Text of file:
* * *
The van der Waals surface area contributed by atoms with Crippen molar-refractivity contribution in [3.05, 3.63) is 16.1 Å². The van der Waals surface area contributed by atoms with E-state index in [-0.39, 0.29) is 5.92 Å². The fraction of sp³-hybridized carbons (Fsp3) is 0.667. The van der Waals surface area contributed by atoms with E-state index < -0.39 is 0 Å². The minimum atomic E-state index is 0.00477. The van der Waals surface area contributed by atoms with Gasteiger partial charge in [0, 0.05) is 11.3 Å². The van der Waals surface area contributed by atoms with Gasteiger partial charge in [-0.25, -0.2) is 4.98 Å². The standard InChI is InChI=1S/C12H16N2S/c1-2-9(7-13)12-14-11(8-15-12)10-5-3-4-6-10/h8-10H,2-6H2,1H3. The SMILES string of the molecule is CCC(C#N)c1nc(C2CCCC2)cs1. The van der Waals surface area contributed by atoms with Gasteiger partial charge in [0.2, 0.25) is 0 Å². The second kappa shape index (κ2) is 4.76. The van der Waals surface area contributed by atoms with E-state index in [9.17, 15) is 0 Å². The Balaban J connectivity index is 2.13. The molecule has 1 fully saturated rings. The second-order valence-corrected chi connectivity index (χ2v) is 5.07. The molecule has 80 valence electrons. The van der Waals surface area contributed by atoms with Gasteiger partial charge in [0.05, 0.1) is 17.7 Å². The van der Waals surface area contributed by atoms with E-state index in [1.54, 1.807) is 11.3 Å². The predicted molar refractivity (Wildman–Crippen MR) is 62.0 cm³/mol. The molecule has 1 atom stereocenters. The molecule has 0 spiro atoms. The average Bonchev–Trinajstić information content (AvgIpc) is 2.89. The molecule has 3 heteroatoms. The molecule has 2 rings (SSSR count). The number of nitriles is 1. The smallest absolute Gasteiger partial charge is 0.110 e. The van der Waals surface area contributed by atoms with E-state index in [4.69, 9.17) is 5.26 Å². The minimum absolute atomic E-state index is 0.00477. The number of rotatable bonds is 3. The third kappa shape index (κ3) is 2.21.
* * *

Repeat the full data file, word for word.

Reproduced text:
The van der Waals surface area contributed by atoms with Crippen molar-refractivity contribution in [3.05, 3.63) is 16.1 Å². The van der Waals surface area contributed by atoms with E-state index in [-0.39, 0.29) is 5.92 Å². The fraction of sp³-hybridized carbons (Fsp3) is 0.667. The van der Waals surface area contributed by atoms with E-state index < -0.39 is 0 Å². The minimum atomic E-state index is 0.00477. The van der Waals surface area contributed by atoms with Gasteiger partial charge in [0, 0.05) is 11.3 Å². The van der Waals surface area contributed by atoms with Gasteiger partial charge in [-0.25, -0.2) is 4.98 Å². The standard InChI is InChI=1S/C12H16N2S/c1-2-9(7-13)12-14-11(8-15-12)10-5-3-4-6-10/h8-10H,2-6H2,1H3. The SMILES string of the molecule is CCC(C#N)c1nc(C2CCCC2)cs1. The van der Waals surface area contributed by atoms with Gasteiger partial charge in [0.2, 0.25) is 0 Å². The second kappa shape index (κ2) is 4.76. The van der Waals surface area contributed by atoms with E-state index in [9.17, 15) is 0 Å². The Balaban J connectivity index is 2.13. The molecule has 1 fully saturated rings. The second-order valence-corrected chi connectivity index (χ2v) is 5.07. The molecule has 80 valence electrons. The van der Waals surface area contributed by atoms with Gasteiger partial charge in [0.05, 0.1) is 17.7 Å². The van der Waals surface area contributed by atoms with E-state index in [1.54, 1.807) is 11.3 Å². The predicted molar refractivity (Wildman–Crippen MR) is 62.0 cm³/mol. The molecule has 1 atom stereocenters. The molecule has 0 spiro atoms. The average Bonchev–Trinajstić information content (AvgIpc) is 2.89. The molecule has 3 heteroatoms. The molecule has 2 rings (SSSR count). The number of nitriles is 1. The smallest absolute Gasteiger partial charge is 0.110 e. The van der Waals surface area contributed by atoms with E-state index in [4.69, 9.17) is 5.26 Å². The minimum absolute atomic E-state index is 0.00477. The number of rotatable bonds is 3. The third kappa shape index (κ3) is 2.21.